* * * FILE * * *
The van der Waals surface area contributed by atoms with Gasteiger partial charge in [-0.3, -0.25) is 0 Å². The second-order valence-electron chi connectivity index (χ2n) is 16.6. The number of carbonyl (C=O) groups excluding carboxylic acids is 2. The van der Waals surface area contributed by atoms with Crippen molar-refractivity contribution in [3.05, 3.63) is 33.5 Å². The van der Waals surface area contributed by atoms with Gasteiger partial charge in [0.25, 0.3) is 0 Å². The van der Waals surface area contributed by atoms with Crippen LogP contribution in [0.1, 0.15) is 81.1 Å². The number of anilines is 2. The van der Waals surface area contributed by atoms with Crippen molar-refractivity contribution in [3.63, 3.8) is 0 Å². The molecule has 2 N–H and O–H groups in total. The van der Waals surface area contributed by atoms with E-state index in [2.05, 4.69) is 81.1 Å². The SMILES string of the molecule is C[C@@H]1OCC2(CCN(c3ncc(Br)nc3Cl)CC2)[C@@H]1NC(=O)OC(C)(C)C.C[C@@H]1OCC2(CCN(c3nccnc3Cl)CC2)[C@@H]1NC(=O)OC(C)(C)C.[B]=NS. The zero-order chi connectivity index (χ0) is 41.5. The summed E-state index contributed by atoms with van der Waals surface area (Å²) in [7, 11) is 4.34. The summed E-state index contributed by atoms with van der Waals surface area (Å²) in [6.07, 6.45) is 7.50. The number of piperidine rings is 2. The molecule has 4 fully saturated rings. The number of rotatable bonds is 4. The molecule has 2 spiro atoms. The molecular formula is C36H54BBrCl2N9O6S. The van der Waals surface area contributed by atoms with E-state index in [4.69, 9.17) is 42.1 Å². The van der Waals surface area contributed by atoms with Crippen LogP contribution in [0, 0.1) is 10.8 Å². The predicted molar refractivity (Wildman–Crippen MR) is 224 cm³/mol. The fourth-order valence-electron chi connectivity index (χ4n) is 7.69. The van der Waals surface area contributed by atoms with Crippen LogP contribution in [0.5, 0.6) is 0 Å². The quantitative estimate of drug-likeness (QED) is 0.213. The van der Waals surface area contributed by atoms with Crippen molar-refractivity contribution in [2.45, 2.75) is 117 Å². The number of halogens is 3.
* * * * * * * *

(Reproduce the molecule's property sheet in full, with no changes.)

The van der Waals surface area contributed by atoms with Gasteiger partial charge in [-0.3, -0.25) is 0 Å². The second-order valence-electron chi connectivity index (χ2n) is 16.6. The number of carbonyl (C=O) groups excluding carboxylic acids is 2. The van der Waals surface area contributed by atoms with Crippen molar-refractivity contribution in [3.05, 3.63) is 33.5 Å². The van der Waals surface area contributed by atoms with Gasteiger partial charge in [0.25, 0.3) is 0 Å². The van der Waals surface area contributed by atoms with Crippen LogP contribution in [0.1, 0.15) is 81.1 Å². The number of anilines is 2. The van der Waals surface area contributed by atoms with Crippen molar-refractivity contribution in [3.63, 3.8) is 0 Å². The molecule has 2 N–H and O–H groups in total. The van der Waals surface area contributed by atoms with E-state index in [2.05, 4.69) is 81.1 Å². The SMILES string of the molecule is C[C@@H]1OCC2(CCN(c3ncc(Br)nc3Cl)CC2)[C@@H]1NC(=O)OC(C)(C)C.C[C@@H]1OCC2(CCN(c3nccnc3Cl)CC2)[C@@H]1NC(=O)OC(C)(C)C.[B]=NS. The zero-order chi connectivity index (χ0) is 41.5. The summed E-state index contributed by atoms with van der Waals surface area (Å²) in [7, 11) is 4.34. The summed E-state index contributed by atoms with van der Waals surface area (Å²) in [6.07, 6.45) is 7.50. The number of piperidine rings is 2. The molecule has 4 fully saturated rings. The number of rotatable bonds is 4. The molecule has 2 spiro atoms. The molecular formula is C36H54BBrCl2N9O6S. The van der Waals surface area contributed by atoms with E-state index in [4.69, 9.17) is 42.1 Å². The van der Waals surface area contributed by atoms with Crippen LogP contribution in [0, 0.1) is 10.8 Å². The predicted molar refractivity (Wildman–Crippen MR) is 224 cm³/mol. The fourth-order valence-electron chi connectivity index (χ4n) is 7.69. The van der Waals surface area contributed by atoms with Crippen LogP contribution in [0.5, 0.6) is 0 Å². The quantitative estimate of drug-likeness (QED) is 0.213. The van der Waals surface area contributed by atoms with Crippen molar-refractivity contribution in [2.45, 2.75) is 117 Å². The number of halogens is 3.